Oklahoma City Thunder v Houston Rockets

Jekyll/Hyde Rockets fall to Thunder, continue to confound

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It was the best of halves, it was the worst of halves.

Unfortunately for the Rockets the worst of halves was the second one.

That’s when Houston went ice cold from three (0-of-9), shot just 19.4 percent overall and put up 19 points. It was that half that makes you realize how far this Rocket team is from where it ultimately wants to be.

It was that half that cost the Rockets a win as they fell to Oklahoma City 104-92.

But oh, the Rockets fist half was glorious — they put up 73 points and shot 12of-20 from three. James Harden was attacking — on one play he raced up court and pretty much drove past every Thunder player for a dunk — and had 16 points. Chandler Parsons and Terrence Jones each had 10. Even Dontas Motiejunas had 13. As you can see from the Rockets shot chart for the first half they did their damage from three and got 24 shots inside 8 feet.

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Then there was the second half shot chart.

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Let’s give Oklahoma City some credit for cranking up the defensive pressure in the second half — clearly embarrassed by their first-half performance they got in front of guys, challenged shots and generally seemed to give a crap. Which is more than you can say about the first 24 minutes. Despite what some seem to think of him, Scott Brooks can and does make adjustments and the ones he made worked well.

But the Rockets just also missed shot after shot after shot.

Going from 73 to 19 points between halves is the biggest discrepancy in NBA history, and the 19 ties the NBA record for fewest points in a half.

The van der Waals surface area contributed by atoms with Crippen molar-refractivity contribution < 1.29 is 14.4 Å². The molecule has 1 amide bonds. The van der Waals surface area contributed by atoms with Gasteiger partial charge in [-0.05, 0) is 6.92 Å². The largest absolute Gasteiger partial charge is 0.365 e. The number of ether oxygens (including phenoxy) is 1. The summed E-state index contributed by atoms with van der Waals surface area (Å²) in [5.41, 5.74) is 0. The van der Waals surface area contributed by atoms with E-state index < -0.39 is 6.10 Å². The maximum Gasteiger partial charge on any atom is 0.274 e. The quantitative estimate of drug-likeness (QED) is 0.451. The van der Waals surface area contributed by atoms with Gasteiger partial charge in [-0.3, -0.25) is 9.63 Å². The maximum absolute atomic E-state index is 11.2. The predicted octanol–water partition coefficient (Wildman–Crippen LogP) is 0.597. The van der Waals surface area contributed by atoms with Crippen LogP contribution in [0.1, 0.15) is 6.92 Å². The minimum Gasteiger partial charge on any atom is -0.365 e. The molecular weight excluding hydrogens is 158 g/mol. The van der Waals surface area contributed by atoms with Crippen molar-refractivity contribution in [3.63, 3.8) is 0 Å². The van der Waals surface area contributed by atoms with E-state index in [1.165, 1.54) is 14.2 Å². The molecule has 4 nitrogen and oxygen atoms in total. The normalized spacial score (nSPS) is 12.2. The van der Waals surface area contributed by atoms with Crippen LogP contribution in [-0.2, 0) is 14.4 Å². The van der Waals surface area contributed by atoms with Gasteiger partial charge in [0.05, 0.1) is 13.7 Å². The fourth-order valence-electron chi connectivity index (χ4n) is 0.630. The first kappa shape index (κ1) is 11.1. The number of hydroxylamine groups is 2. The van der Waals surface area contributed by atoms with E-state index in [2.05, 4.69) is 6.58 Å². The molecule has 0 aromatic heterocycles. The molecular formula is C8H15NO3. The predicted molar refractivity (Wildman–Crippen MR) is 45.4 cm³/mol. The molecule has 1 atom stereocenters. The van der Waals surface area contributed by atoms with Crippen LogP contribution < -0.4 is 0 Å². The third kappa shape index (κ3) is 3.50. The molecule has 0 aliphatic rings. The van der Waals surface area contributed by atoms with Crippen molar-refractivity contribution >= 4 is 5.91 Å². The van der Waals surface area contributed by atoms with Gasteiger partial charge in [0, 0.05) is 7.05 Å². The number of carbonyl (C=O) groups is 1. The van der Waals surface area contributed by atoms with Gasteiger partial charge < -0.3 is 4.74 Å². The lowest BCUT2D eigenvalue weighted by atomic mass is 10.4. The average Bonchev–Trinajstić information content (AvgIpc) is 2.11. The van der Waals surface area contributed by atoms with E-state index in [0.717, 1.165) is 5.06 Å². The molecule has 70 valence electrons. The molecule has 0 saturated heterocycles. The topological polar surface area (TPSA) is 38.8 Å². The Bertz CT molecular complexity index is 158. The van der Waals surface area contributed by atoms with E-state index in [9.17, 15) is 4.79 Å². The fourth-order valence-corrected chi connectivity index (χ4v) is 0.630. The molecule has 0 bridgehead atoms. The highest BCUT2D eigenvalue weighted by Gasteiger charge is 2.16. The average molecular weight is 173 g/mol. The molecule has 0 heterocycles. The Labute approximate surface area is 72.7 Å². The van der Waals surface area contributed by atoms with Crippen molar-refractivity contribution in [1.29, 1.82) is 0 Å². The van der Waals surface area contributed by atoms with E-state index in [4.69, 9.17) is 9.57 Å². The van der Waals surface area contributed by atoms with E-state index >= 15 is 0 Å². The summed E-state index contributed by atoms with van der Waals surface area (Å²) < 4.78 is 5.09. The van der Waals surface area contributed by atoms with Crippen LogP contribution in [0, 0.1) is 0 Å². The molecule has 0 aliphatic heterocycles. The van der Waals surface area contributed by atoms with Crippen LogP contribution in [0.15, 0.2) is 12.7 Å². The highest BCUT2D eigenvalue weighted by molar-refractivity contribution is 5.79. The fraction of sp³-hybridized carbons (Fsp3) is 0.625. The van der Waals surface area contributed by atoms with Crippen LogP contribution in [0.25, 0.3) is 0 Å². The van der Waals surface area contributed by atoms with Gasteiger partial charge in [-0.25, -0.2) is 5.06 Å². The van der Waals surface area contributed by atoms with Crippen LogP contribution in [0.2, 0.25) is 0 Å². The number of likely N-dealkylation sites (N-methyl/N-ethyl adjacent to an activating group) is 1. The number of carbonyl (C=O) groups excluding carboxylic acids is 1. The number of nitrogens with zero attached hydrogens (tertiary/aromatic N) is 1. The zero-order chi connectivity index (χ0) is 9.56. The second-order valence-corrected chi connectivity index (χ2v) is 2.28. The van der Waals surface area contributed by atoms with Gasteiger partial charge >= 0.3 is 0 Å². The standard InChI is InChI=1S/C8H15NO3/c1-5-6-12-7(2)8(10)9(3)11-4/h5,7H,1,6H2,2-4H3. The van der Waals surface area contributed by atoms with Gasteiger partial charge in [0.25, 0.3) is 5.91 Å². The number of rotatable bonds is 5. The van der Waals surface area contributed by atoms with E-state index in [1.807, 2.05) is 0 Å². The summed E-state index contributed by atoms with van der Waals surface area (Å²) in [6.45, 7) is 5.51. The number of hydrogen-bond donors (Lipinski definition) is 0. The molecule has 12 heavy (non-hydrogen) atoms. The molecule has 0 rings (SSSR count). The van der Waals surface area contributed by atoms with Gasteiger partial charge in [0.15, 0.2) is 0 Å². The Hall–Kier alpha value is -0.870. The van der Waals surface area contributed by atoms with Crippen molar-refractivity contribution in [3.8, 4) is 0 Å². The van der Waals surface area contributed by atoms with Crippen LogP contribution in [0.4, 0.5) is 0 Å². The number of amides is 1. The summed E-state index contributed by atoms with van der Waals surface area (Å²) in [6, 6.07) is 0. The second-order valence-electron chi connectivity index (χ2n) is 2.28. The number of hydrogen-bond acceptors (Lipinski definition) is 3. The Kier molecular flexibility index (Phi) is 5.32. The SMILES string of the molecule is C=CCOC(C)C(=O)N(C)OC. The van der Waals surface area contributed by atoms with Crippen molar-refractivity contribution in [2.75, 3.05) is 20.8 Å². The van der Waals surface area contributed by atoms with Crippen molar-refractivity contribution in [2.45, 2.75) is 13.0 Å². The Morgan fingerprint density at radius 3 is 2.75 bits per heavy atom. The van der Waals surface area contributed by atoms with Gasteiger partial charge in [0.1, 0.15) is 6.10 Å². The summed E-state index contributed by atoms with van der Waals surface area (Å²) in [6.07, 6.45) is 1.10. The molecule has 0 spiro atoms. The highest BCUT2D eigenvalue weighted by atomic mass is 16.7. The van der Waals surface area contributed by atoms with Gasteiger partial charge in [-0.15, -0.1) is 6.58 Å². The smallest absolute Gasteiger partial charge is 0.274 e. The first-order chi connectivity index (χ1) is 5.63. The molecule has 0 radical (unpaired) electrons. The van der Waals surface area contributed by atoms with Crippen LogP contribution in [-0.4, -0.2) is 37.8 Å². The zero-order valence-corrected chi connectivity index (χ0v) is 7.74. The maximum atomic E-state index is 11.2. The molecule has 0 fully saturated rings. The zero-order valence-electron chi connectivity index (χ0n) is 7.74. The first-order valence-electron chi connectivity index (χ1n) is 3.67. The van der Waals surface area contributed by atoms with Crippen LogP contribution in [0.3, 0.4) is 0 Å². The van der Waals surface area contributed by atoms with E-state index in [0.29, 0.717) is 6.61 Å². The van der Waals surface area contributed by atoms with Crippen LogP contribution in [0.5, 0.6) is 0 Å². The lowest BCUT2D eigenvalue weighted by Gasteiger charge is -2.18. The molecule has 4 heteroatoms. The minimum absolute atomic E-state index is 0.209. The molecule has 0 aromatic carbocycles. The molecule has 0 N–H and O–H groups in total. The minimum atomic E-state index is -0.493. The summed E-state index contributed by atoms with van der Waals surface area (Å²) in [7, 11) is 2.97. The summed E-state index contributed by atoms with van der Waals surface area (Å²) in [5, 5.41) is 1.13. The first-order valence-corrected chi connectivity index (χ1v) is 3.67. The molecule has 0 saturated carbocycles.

Houston has been up and down all season, looking like a team trying to figure out who they are some nights, especially when challenged. Tonight was a microcosm of that. Dwight Howard was a non-factor all night with 11 points and 8 boards. It all shows they have a journey ahead of them still.

For a Thunder team struggling without Russell Westbrook this was a sustaining win for the Thunder, something they can build off of. You knew Kevin Durant would be special and he was with 36 points, but it was Serge Ibaka with 21 points, 15 rebounds and five blocks that put the Thunder over the top. Reggie Jackson came in with 23 points to give the Thunder other scoring options.

It was just one game, but it was one wild game. And one where the real character of teams at this point shown through.

Baron Davis figured out why Russell Westbrook isn’t starting All-Star Game: Russian hackers

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When the starters for next month’s All-Star Game in New Orleans were announced this week, there was a mini-uproar on Twitter because Russell Westbrook — the guy averaging a triple-double this season — wasn’t picked. It’s hard for me to get worked up over two-time MVP Stephen Curry getting the nod, but if you want someone to blame it was the fans’ call — they voted Curry first overall, James Harden second, Westbrook third. The players and media had Westbrook first, Harden second, but the tie is broken by the fan vote.

Enter Baron Davis with the timely joke.

We just need to tie in a Zaza Pachulia joke and it will be perfect.

Report: Bucks brought Jabari Parker off bench for discussing with media team’s meeting